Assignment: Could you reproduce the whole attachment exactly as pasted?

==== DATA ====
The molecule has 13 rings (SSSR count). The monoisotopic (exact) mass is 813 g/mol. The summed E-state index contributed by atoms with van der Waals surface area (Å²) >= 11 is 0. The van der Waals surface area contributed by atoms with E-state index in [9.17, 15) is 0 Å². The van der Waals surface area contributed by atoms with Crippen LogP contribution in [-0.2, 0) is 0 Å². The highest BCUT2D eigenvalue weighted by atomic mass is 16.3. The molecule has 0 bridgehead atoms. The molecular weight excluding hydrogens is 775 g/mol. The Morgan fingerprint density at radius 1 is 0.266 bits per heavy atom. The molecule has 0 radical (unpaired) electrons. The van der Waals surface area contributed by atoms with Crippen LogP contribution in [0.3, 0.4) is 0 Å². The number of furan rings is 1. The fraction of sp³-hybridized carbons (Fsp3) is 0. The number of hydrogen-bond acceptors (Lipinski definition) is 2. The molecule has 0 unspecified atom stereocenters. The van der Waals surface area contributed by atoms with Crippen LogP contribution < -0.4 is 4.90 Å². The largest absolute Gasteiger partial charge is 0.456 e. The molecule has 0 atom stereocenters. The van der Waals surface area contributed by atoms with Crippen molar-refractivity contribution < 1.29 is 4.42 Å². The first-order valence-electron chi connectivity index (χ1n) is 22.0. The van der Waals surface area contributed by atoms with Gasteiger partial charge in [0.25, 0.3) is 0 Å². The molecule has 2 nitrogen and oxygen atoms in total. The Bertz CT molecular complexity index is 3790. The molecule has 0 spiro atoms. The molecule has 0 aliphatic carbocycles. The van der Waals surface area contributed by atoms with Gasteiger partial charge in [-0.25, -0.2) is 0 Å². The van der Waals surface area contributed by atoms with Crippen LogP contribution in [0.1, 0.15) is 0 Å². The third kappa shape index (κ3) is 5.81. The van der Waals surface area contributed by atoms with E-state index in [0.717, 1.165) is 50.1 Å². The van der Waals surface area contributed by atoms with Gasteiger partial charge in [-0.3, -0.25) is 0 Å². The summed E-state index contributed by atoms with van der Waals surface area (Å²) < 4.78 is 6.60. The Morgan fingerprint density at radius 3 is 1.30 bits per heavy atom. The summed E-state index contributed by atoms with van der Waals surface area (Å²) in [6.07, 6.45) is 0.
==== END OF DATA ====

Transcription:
The molecule has 13 rings (SSSR count). The monoisotopic (exact) mass is 813 g/mol. The summed E-state index contributed by atoms with van der Waals surface area (Å²) >= 11 is 0. The van der Waals surface area contributed by atoms with E-state index in [9.17, 15) is 0 Å². The van der Waals surface area contributed by atoms with Crippen LogP contribution in [-0.2, 0) is 0 Å². The highest BCUT2D eigenvalue weighted by atomic mass is 16.3. The molecule has 0 bridgehead atoms. The molecular weight excluding hydrogens is 775 g/mol. The Morgan fingerprint density at radius 1 is 0.266 bits per heavy atom. The molecule has 0 radical (unpaired) electrons. The van der Waals surface area contributed by atoms with Crippen LogP contribution in [0.3, 0.4) is 0 Å². The number of furan rings is 1. The fraction of sp³-hybridized carbons (Fsp3) is 0. The number of hydrogen-bond acceptors (Lipinski definition) is 2. The molecule has 0 unspecified atom stereocenters. The van der Waals surface area contributed by atoms with Crippen LogP contribution < -0.4 is 4.90 Å². The largest absolute Gasteiger partial charge is 0.456 e. The molecule has 0 atom stereocenters. The van der Waals surface area contributed by atoms with Crippen molar-refractivity contribution < 1.29 is 4.42 Å². The first-order valence-electron chi connectivity index (χ1n) is 22.0. The van der Waals surface area contributed by atoms with Gasteiger partial charge in [0.25, 0.3) is 0 Å². The molecule has 2 nitrogen and oxygen atoms in total. The Bertz CT molecular complexity index is 3790. The molecule has 0 spiro atoms. The molecule has 0 aliphatic carbocycles. The van der Waals surface area contributed by atoms with Gasteiger partial charge in [-0.25, -0.2) is 0 Å². The van der Waals surface area contributed by atoms with Crippen LogP contribution in [0.1, 0.15) is 0 Å². The third kappa shape index (κ3) is 5.81. The van der Waals surface area contributed by atoms with E-state index in [0.717, 1.165) is 50.1 Å². The van der Waals surface area contributed by atoms with Gasteiger partial charge in [-0.3, -0.25) is 0 Å². The summed E-state index contributed by atoms with van der Waals surface area (Å²) < 4.78 is 6.60. The Morgan fingerprint density at radius 3 is 1.30 bits per heavy atom. The summed E-state index contributed by atoms with van der Waals surface area (Å²) in [6.07, 6.45) is 0.